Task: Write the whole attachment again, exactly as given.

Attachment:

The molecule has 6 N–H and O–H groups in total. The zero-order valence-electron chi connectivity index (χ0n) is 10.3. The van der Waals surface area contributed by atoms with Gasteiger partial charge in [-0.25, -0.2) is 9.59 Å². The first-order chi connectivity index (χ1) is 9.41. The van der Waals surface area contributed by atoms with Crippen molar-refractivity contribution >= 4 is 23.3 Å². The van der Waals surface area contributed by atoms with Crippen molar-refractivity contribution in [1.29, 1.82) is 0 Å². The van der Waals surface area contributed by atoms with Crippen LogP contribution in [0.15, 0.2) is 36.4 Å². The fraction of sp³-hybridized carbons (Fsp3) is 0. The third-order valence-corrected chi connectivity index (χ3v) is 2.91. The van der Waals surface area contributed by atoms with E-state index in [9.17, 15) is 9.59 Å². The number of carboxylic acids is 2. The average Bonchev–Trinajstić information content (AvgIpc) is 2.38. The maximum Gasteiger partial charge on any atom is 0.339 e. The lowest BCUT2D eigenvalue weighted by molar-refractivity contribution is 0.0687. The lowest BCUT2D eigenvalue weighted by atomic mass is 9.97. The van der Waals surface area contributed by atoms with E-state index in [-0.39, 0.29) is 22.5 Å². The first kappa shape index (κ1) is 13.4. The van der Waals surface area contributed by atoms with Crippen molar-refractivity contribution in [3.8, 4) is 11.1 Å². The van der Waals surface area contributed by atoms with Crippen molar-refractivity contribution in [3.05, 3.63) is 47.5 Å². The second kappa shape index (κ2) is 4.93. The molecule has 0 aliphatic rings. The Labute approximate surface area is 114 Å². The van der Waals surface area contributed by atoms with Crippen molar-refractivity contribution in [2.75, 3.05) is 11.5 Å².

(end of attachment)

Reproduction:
The molecule has 6 N–H and O–H groups in total. The zero-order valence-electron chi connectivity index (χ0n) is 10.3. The van der Waals surface area contributed by atoms with Gasteiger partial charge in [-0.25, -0.2) is 9.59 Å². The first-order chi connectivity index (χ1) is 9.41. The van der Waals surface area contributed by atoms with Crippen molar-refractivity contribution >= 4 is 23.3 Å². The van der Waals surface area contributed by atoms with Crippen molar-refractivity contribution in [1.29, 1.82) is 0 Å². The van der Waals surface area contributed by atoms with Crippen LogP contribution in [0.15, 0.2) is 36.4 Å². The fraction of sp³-hybridized carbons (Fsp3) is 0. The third-order valence-corrected chi connectivity index (χ3v) is 2.91. The van der Waals surface area contributed by atoms with E-state index in [9.17, 15) is 9.59 Å². The number of carboxylic acids is 2. The average Bonchev–Trinajstić information content (AvgIpc) is 2.38. The maximum Gasteiger partial charge on any atom is 0.339 e. The lowest BCUT2D eigenvalue weighted by molar-refractivity contribution is 0.0687. The lowest BCUT2D eigenvalue weighted by atomic mass is 9.97. The van der Waals surface area contributed by atoms with E-state index in [-0.39, 0.29) is 22.5 Å². The first kappa shape index (κ1) is 13.4. The van der Waals surface area contributed by atoms with Crippen molar-refractivity contribution in [3.8, 4) is 11.1 Å². The van der Waals surface area contributed by atoms with Crippen molar-refractivity contribution in [3.05, 3.63) is 47.5 Å². The second kappa shape index (κ2) is 4.93. The molecule has 0 aliphatic rings. The Labute approximate surface area is 114 Å². The van der Waals surface area contributed by atoms with Crippen molar-refractivity contribution in [2.75, 3.05) is 11.5 Å².